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Donating Your Breast Milk

By: Rachel Newcombe - Updated: 1 Jun 2012 | comments*Discuss
Baby Milk Baby Milk Breast Milk

If you’re mum to a six month old or less baby, who hasn’t yet started weaning, then you could become a breast milk donor. Breast milk is often in demand, to help feed premature infants or babies in neonatal intensive care, and donating your spare baby milk could help save a life or make a significant difference to another baby’s start to life.

Why Are Breast Milk Donations Needed?

Breast milk might seem like a strange thing to donate, but actually it can play a vital role in helping babies. Even one ounce of milk is enough to feed a small premature baby for one and half days.

There are various reasons why donated breast milk is needed. Firstly, when babies are born prematurely, their mother’s milk might not be quite at the stage where it’s ready, so she will be unable to express it for her own baby. As breastmilk is by far the best milk for babies to have, because it’s packed with vital nutrients and immune-boosting abilities, donated breast milk can be used instead.

Other babies in neonatal intensive care units or special care baby units may require donated breast milk if their mums are unable to breastfeed or express milk for any other reason. Sometimes there may be problems with feeding, or the stress of having a critically ill baby can stop the milk from flowing like it should, and sometimes babies need more milk than their own mum can provide.

It’s also useful in cases where a mum is very ill after giving birth, or in situations where the mum sadly dies. Even mums who have lost their babies sometimes donate milk too, as their breasts are producing it and it’s a way of putting it to good use.

How is Donated Milk Stored?

Expressed milk can be frozen, so this is how donated milk is stored. Sterilised bottles are provided by the milk bank – some even offer breast pumps too, to help with expressing milk.

There are various milk banks dotted around the UK and milk is either collected from donors, or taken in to the bank. Collected milk donations are all processed separately and undergo screening and pasteurisation to ensure any bacteria is removed.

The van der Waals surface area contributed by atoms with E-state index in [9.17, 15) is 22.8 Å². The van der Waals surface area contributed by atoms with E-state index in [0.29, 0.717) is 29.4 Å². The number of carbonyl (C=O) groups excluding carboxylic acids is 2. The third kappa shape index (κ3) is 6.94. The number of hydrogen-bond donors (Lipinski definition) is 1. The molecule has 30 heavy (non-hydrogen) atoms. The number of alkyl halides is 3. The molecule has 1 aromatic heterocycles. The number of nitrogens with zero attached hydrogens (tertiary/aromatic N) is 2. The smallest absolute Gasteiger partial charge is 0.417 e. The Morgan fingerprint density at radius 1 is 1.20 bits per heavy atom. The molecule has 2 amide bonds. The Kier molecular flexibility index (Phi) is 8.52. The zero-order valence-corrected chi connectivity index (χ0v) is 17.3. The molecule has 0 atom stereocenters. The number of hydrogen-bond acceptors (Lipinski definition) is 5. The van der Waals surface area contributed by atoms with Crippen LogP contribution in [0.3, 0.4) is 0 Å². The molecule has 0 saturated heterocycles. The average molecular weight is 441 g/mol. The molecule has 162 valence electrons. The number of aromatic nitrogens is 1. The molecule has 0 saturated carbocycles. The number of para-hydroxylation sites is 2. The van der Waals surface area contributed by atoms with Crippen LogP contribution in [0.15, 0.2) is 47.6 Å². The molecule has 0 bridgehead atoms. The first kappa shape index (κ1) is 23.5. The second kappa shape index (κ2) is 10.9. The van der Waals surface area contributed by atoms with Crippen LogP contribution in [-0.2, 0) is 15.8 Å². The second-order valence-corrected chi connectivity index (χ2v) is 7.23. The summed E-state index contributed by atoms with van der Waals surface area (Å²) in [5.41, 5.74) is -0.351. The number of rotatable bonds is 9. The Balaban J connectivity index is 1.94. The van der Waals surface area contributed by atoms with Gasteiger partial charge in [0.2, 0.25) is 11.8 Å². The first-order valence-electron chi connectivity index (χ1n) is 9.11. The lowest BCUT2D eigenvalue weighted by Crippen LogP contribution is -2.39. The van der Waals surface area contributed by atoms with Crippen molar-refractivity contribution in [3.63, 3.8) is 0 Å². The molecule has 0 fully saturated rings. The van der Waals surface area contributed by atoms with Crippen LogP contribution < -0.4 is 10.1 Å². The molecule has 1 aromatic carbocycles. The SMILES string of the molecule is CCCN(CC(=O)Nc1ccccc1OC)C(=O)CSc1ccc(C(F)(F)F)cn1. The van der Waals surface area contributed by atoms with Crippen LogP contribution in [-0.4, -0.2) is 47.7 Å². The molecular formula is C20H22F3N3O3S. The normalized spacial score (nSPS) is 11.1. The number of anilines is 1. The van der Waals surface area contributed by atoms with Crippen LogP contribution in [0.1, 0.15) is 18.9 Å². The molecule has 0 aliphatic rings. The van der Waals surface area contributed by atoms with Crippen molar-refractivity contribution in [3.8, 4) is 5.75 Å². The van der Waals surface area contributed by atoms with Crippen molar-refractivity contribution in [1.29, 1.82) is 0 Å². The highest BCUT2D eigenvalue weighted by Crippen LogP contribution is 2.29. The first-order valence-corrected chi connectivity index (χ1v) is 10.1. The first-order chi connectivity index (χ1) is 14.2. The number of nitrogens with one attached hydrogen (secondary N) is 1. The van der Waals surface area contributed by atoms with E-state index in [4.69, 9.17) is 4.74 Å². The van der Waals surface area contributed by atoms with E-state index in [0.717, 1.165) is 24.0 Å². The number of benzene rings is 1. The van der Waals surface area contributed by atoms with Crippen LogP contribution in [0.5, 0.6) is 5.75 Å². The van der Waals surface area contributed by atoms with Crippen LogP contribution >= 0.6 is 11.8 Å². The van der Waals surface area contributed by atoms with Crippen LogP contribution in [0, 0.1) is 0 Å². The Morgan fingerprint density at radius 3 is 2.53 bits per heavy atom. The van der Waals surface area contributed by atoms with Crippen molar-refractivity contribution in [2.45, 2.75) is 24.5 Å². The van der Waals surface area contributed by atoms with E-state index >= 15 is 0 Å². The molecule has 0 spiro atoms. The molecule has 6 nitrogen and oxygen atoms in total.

Can Any Mums Donate Milk?

Donating baby milk is actively encouraged, but in order to ensure babies receive the best quality milk, there are a few rules and regulations involved.

If you’re interested in donating, then you should ideally be a mum with a baby aged six months or under and not have started weaning yet (you can continue until your baby is over six months of age, but younger than that is the ideal time to start donating breast milk).

If you want to be a donor, then contact your local milk bank, or the UK Association for Milk Banking, and they’ll give you more details about how to donate and where your nearest milk bank is. If you’re keen to give it a go, they’ll arrange to have a blood sample taken to be tested for any infections. You’ll also be asked about your medical history, if you suffer from any particular medical conditions and if you regularly take any medication or herbal medicines.

There are some circumstances where you aren’t able to donate milk, and these are:

  • If you smoke.
  • If you take illegal drugs.
  • If you regularly have more than two units of alcohol a day.
  • If you test positive for Hepatitis B, Hepatitis C, syphilis, HIV or HTLV.
If you’ve got an excess amount of milk, or would like a practical way of helping other babies, then donating your own breast milk is a great way of helping.

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